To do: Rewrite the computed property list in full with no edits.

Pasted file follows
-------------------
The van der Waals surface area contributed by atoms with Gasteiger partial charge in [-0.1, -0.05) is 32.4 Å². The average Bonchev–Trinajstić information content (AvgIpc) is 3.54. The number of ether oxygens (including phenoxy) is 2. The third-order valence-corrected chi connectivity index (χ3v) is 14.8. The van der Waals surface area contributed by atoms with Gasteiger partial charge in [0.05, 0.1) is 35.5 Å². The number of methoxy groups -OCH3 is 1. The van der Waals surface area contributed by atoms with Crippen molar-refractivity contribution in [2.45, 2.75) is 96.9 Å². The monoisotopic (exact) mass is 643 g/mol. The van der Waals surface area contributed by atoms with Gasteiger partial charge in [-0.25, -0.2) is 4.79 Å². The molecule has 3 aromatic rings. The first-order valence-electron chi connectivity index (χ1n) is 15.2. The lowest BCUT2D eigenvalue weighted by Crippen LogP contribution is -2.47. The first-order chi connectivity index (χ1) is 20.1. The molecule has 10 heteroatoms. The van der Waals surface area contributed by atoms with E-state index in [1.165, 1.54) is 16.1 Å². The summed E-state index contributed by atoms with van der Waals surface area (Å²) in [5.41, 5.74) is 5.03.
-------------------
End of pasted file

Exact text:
The van der Waals surface area contributed by atoms with Gasteiger partial charge in [-0.1, -0.05) is 32.4 Å². The average Bonchev–Trinajstić information content (AvgIpc) is 3.54. The number of ether oxygens (including phenoxy) is 2. The third-order valence-corrected chi connectivity index (χ3v) is 14.8. The van der Waals surface area contributed by atoms with Gasteiger partial charge in [0.05, 0.1) is 35.5 Å². The number of methoxy groups -OCH3 is 1. The van der Waals surface area contributed by atoms with Crippen molar-refractivity contribution in [2.45, 2.75) is 96.9 Å². The monoisotopic (exact) mass is 643 g/mol. The van der Waals surface area contributed by atoms with Gasteiger partial charge in [-0.25, -0.2) is 4.79 Å². The molecule has 3 aromatic rings. The first-order valence-electron chi connectivity index (χ1n) is 15.2. The lowest BCUT2D eigenvalue weighted by Crippen LogP contribution is -2.47. The first-order chi connectivity index (χ1) is 20.1. The molecule has 10 heteroatoms. The van der Waals surface area contributed by atoms with E-state index in [1.165, 1.54) is 16.1 Å². The summed E-state index contributed by atoms with van der Waals surface area (Å²) in [5.41, 5.74) is 5.03.